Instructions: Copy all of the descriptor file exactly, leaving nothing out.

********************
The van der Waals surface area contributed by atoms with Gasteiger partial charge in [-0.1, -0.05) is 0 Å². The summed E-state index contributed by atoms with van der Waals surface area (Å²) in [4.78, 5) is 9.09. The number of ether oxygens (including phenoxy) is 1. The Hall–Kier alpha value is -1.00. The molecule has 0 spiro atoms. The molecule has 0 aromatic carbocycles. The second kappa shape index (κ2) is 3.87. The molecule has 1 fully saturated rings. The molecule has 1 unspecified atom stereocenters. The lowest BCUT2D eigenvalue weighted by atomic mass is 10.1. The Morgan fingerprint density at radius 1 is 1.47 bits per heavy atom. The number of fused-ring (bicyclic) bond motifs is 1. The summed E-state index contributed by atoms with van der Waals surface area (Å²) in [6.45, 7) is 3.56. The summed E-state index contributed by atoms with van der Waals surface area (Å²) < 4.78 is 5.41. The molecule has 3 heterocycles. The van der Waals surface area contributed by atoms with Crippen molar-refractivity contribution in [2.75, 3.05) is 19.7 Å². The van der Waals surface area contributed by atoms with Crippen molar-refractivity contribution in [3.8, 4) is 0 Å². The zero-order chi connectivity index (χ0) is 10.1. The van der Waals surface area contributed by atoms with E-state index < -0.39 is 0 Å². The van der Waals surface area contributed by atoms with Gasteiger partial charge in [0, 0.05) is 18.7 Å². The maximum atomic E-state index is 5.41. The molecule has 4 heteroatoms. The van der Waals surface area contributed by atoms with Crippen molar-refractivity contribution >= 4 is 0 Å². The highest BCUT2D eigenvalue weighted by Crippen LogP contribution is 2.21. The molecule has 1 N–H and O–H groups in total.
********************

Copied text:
The van der Waals surface area contributed by atoms with Gasteiger partial charge in [-0.1, -0.05) is 0 Å². The summed E-state index contributed by atoms with van der Waals surface area (Å²) in [4.78, 5) is 9.09. The number of ether oxygens (including phenoxy) is 1. The Hall–Kier alpha value is -1.00. The molecule has 0 spiro atoms. The molecule has 0 aromatic carbocycles. The second kappa shape index (κ2) is 3.87. The molecule has 1 fully saturated rings. The molecule has 1 unspecified atom stereocenters. The lowest BCUT2D eigenvalue weighted by atomic mass is 10.1. The Morgan fingerprint density at radius 1 is 1.47 bits per heavy atom. The number of fused-ring (bicyclic) bond motifs is 1. The summed E-state index contributed by atoms with van der Waals surface area (Å²) in [6.45, 7) is 3.56. The summed E-state index contributed by atoms with van der Waals surface area (Å²) < 4.78 is 5.41. The molecule has 3 heterocycles. The van der Waals surface area contributed by atoms with Crippen molar-refractivity contribution in [2.75, 3.05) is 19.7 Å². The van der Waals surface area contributed by atoms with Crippen molar-refractivity contribution in [3.8, 4) is 0 Å². The zero-order chi connectivity index (χ0) is 10.1. The van der Waals surface area contributed by atoms with E-state index < -0.39 is 0 Å². The van der Waals surface area contributed by atoms with Gasteiger partial charge in [0, 0.05) is 18.7 Å². The maximum atomic E-state index is 5.41. The molecule has 4 heteroatoms. The van der Waals surface area contributed by atoms with Crippen molar-refractivity contribution >= 4 is 0 Å². The highest BCUT2D eigenvalue weighted by Crippen LogP contribution is 2.21. The molecule has 1 N–H and O–H groups in total.